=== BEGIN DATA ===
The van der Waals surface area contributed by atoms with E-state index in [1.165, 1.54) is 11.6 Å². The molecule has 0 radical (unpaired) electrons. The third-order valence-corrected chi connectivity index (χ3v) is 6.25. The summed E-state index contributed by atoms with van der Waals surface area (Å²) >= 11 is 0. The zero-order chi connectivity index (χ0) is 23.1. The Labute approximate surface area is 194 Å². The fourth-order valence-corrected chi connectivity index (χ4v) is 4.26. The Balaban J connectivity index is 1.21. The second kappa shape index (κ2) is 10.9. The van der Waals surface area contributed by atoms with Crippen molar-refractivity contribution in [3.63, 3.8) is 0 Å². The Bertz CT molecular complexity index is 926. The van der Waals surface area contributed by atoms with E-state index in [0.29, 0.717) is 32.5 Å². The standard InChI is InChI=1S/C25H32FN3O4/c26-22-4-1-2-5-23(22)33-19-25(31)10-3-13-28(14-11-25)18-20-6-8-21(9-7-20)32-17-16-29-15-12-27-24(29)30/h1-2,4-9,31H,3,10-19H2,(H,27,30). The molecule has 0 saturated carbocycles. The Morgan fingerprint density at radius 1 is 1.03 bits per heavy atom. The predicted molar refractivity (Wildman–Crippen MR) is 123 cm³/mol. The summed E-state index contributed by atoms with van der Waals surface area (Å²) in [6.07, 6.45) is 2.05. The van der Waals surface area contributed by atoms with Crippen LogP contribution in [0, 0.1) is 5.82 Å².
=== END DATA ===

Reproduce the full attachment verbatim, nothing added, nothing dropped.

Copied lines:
The van der Waals surface area contributed by atoms with E-state index in [1.165, 1.54) is 11.6 Å². The molecule has 0 radical (unpaired) electrons. The third-order valence-corrected chi connectivity index (χ3v) is 6.25. The summed E-state index contributed by atoms with van der Waals surface area (Å²) >= 11 is 0. The zero-order chi connectivity index (χ0) is 23.1. The Labute approximate surface area is 194 Å². The fourth-order valence-corrected chi connectivity index (χ4v) is 4.26. The Balaban J connectivity index is 1.21. The second kappa shape index (κ2) is 10.9. The van der Waals surface area contributed by atoms with Crippen molar-refractivity contribution in [3.63, 3.8) is 0 Å². The Bertz CT molecular complexity index is 926. The van der Waals surface area contributed by atoms with E-state index in [0.29, 0.717) is 32.5 Å². The standard InChI is InChI=1S/C25H32FN3O4/c26-22-4-1-2-5-23(22)33-19-25(31)10-3-13-28(14-11-25)18-20-6-8-21(9-7-20)32-17-16-29-15-12-27-24(29)30/h1-2,4-9,31H,3,10-19H2,(H,27,30). The molecule has 0 saturated carbocycles. The Morgan fingerprint density at radius 1 is 1.03 bits per heavy atom. The predicted molar refractivity (Wildman–Crippen MR) is 123 cm³/mol. The summed E-state index contributed by atoms with van der Waals surface area (Å²) in [6.07, 6.45) is 2.05. The van der Waals surface area contributed by atoms with Crippen LogP contribution in [0, 0.1) is 5.82 Å².